Somewhere in there, a musical called 1776 embodied pretty much all of that era – the interest in nostalgia, the sincere desire to investigate our national roots good and bad, as an opportunity to revel in the joyous knowledge that our democracy was once the greatest experiment of mankind and the most successful and in many ways an uplifting boon to mankind from many nations.  It demonstrated how slim the margin was between success and failure of that experiment.

The play was first performed on Broadway in 1969, when the upheaval of the 1960s was barely out of the rearview mirror. It opened on March 16th of that year at the 46th Street Theater in New York, now called the Richard Rogers Theatre. It depicts, of course, the story of the delegates fighting over the Declaration of Independence preparatory to its writing and signing and adoption in July 1776. There are various historical inaccuracies in the show, but, of course, this is a musical; indeed, it is even a musical comedy though its more somber moments are revelatory, so it should not be looked upon as a documentary. It was never intended to be.

The movie was made in 1972 and, happily, some of the Broadway originals made it to the screen such as William Daniels as John Adams, Howard Da Silva as Benjamin Franklin, Ken Howard as Thomas Jefferson, and John Callum as Edward Rutledge. In the film a very young Blythe Danner plays Martha Jefferson (the role had been originated by Betty Buckley on stage in her Broadway debut).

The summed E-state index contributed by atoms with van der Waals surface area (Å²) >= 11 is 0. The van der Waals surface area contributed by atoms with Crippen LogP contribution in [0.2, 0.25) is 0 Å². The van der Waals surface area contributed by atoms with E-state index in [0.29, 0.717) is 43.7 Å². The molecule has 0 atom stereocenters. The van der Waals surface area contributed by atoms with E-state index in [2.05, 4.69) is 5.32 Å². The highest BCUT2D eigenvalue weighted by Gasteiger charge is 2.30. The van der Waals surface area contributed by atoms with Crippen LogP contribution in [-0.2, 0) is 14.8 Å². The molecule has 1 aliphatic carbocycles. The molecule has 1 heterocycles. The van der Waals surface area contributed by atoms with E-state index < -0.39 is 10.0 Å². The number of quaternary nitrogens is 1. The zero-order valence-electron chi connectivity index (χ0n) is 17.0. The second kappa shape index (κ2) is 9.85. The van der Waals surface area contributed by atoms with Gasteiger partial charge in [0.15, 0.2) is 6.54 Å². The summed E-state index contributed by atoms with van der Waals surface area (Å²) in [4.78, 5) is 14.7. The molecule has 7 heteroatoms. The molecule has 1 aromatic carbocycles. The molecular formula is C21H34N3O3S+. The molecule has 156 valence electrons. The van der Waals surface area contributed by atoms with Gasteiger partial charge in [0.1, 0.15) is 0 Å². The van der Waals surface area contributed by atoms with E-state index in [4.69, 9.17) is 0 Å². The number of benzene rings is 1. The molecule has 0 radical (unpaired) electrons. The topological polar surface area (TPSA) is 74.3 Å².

As an old movie fan, I take particular delight in seeing Howard Da Silva as Franklin.  Da Silva certainly had his troubles up against the Blacklist and the worst days of the 1950s, so it is especially fun to connect the sneering gangster from The Blue Dahlia (1946) to singing as the jovial, avuncular if naughty Ben Franklin. It is also a very special delight to see Ray Middleton in the smaller role of Thomas McKean, the Scotts delegate from Delaware. We discussed his work in this post on I Dream of Jeanie (1952) where he played the minstrel showman Edwin P. Christy in his booming baritone voice.

Though I love all the sly playfulness in the script and the delightful songs, my favorite among the musical numbers are “Molasses to Rum to Slaves” sung by John Callum as he points out that the evil of slavery is not just something borne of the South but that was aided and abetted by the northern colonies who engaged in the infamous Triangle Trade. It is a very honest and majestic song, even if it is uncomfortable for many of us to hear. It is an excellent way to teach history, I think because it is simple and it is vivid and it gives one a slice, just a taste of all the complications and human emotions that went behind the history.

I'm also very fond of the song called “Cool Considerate Men” which describes the conservatives in Congress not wanting to rock the boat, indeed, many of whom did not really want independence because they were afraid they would lose everything they owned. This song, although it illustrates the beginnings of a split that existed from the very beginning in terms of North and South and propertied men and unpropertied men, the aristocrats versus the rabble—it is not really accurate to say there was a Left and Right in the United States at the time of Revolution. That came much later.

The Liberty Bell and Independence Hall, JT Lynch photo.